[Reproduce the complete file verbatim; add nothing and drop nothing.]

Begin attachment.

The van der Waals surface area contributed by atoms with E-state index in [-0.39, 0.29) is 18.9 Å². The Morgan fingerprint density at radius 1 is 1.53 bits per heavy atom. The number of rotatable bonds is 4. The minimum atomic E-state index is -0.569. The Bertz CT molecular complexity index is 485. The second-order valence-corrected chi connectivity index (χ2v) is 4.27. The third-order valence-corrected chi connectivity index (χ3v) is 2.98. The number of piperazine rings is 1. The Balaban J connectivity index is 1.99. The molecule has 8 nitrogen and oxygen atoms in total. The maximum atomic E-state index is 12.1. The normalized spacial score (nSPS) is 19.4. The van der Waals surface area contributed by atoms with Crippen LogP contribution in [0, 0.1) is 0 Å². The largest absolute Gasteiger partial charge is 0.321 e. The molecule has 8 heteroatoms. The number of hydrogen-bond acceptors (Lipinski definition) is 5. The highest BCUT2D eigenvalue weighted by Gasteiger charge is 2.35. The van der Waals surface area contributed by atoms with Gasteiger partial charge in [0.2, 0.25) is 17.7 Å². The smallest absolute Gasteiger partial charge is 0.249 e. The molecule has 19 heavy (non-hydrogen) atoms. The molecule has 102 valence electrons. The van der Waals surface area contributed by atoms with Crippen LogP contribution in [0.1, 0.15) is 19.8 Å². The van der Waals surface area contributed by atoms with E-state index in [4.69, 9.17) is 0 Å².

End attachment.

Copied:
The van der Waals surface area contributed by atoms with E-state index in [-0.39, 0.29) is 18.9 Å². The Morgan fingerprint density at radius 1 is 1.53 bits per heavy atom. The number of rotatable bonds is 4. The minimum atomic E-state index is -0.569. The Bertz CT molecular complexity index is 485. The second-order valence-corrected chi connectivity index (χ2v) is 4.27. The third-order valence-corrected chi connectivity index (χ3v) is 2.98. The number of piperazine rings is 1. The Balaban J connectivity index is 1.99. The molecule has 8 nitrogen and oxygen atoms in total. The maximum atomic E-state index is 12.1. The normalized spacial score (nSPS) is 19.4. The van der Waals surface area contributed by atoms with Crippen LogP contribution in [0, 0.1) is 0 Å². The largest absolute Gasteiger partial charge is 0.321 e. The molecule has 8 heteroatoms. The number of hydrogen-bond acceptors (Lipinski definition) is 5. The highest BCUT2D eigenvalue weighted by Gasteiger charge is 2.35. The van der Waals surface area contributed by atoms with Gasteiger partial charge in [0.2, 0.25) is 17.7 Å². The smallest absolute Gasteiger partial charge is 0.249 e. The molecule has 19 heavy (non-hydrogen) atoms. The molecule has 102 valence electrons. The van der Waals surface area contributed by atoms with Crippen LogP contribution in [0.1, 0.15) is 19.8 Å². The van der Waals surface area contributed by atoms with E-state index in [4.69, 9.17) is 0 Å².